Across the UK, the cost of fuel just seems to keep on increasing. In fact, BBC News reported that the average price of a litre of fuel throughout the nation was about £1.34 for diesel and £1.24 for petrol as of the start of December 2018. Struggling to make ends meet in order to remain on the road? VW service providers Vindis is here to help, as they have a set of tips so that you can make the fuel in your car go a lot further…
Save fuel by becoming smoother with your driving
Reduce the amount of time you brake and then accelerate, and you’ll notice you use a lot less fuel as a result. Obviously, there will be times when you’ll need to slow your vehicle down — or to a sudden standstill in the event of an emergency — but you should be road savvy enough to be able to approach traffic lights at a gentler pace, for example, or smoothly get up a hill.
Being stuck in heavy traffic that is always causing you to stop and start your vehicle will also prove detrimental to your fuel economy. Therefore, if it’s possible try and get around having to commute in the rush hour. Perhaps you can head to an exercise class or gym that’s near your workplace instead of waiting until you get home, for instance.
Save fuel by carrying out some maintenance checks
A car that is in tip-top condition should be able to get you to any destination while using less fuel than one that seems to be running on its last legs. A regular service is highly recommended to achieve the best efficiency, while you need to be always using the correct specification of engine oil too — consult your manufacturer handbook to find the details you need here.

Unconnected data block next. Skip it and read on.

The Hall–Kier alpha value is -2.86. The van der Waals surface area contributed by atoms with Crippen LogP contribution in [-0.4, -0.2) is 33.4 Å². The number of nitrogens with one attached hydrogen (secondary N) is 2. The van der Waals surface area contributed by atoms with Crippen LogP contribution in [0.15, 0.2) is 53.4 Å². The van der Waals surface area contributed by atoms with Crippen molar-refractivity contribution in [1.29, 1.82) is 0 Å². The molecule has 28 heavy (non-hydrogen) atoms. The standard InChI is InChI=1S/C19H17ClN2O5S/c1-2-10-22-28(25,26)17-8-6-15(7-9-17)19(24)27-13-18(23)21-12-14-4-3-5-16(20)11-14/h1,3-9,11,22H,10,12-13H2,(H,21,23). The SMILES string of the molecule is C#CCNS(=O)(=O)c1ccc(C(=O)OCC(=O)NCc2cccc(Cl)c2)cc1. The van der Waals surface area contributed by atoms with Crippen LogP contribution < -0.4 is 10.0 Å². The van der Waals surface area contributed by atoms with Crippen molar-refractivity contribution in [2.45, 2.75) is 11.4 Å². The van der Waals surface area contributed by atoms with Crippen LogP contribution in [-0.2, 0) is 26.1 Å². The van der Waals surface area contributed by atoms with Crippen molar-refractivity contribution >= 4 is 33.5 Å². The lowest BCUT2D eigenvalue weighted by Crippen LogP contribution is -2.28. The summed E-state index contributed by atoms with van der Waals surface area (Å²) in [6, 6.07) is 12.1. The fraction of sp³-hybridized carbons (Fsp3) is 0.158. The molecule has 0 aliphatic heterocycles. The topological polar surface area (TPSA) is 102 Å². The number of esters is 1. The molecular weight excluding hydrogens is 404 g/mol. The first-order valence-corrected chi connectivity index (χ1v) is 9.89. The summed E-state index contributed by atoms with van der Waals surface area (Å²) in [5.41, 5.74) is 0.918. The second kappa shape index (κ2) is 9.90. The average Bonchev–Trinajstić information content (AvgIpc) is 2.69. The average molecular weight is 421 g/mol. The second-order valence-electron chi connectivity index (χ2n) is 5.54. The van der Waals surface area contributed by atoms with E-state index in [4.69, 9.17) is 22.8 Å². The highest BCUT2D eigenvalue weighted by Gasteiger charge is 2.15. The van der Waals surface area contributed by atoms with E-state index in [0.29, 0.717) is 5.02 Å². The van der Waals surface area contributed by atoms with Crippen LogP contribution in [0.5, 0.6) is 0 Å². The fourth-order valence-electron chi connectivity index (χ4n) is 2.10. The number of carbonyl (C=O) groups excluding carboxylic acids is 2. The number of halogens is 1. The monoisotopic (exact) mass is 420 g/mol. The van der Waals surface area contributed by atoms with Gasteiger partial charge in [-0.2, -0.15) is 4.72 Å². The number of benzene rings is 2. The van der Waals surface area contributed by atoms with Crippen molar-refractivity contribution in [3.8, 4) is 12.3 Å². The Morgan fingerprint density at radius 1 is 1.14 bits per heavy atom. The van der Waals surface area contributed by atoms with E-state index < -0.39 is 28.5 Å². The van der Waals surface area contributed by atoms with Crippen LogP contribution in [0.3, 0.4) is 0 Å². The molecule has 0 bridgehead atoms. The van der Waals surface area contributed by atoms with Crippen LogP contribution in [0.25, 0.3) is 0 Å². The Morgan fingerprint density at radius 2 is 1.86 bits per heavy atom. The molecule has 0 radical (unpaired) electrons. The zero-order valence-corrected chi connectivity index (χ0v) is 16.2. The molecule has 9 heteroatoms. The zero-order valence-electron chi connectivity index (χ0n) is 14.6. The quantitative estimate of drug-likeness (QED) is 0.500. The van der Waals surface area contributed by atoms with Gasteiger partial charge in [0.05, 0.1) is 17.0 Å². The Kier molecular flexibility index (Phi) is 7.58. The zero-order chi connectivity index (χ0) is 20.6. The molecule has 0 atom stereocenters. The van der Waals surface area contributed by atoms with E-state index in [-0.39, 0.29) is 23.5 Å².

On a regular basis and ahead of any long road trip, check tyre pressures too. This is because tyres which are under inflated will force your car into having to use more fuel. Correctly inflated tyres, meanwhile, could improve fuel consumption by up to two per cent in context, according to the RAC.
Save fuel by combining multiple trips where you can
A car’s engine will be cold if it’s been parked up for a number of hours. As a result, it’ll take a lot more fuel to be used for around the first five miles of you heading out onto the road to warm it up. With this in mind, you should look to drive for as long as possible when the engine is warm instead of conducting several short trips with long gaps in between each one.
Let’s put this advice into context. If you do the school run in the morning, have to go to the supermarket for the weekly shop sometime during the day and visit some family, can you not do all three during one stint away from your home?
Save fuel by getting rid of any unnecessary weight
You’ll be using more fuel with every item that you have packed into your vehicle. Every 50kg increases your fuel consumption by two per cent on average, claims the RAC. With this in mind, regularly look around your vehicle and get rid of the stuff you aren’t using. Will you really be using that set of golf clubs in the middle of winter? Or that pair of cross country running shoes in the middle of summer?
Not needing to head out on a long road trip? Fuel economy can also be helped by only filling half your car’s tank with fuel — this substance adds to the weight after all, and you’re not going to need 300+ miles worth of petrol or diesel just to complete a half-hour commute to and from work.
Save fuel by maintaining an aerodynamic design
Wind resistance can cause more fuel to be consumed as well. Therefore, it’s best to keep windows and sunroofs closed especially when you’re travelling at high speeds. Make sure to remove roof racks and boxes for storage when they aren’t being used as well — up to 20 per cent fuel can be saved on an annual basis by removing a cargo box from a vehicle’s roof alone!
Aerodynamics are analysed by designers when they are first putting together your set of wheels. These designers will be looking for ways to reduce the drag that a car possesses, so it makes sense that drivers should be maintaining that aerodynamic design too.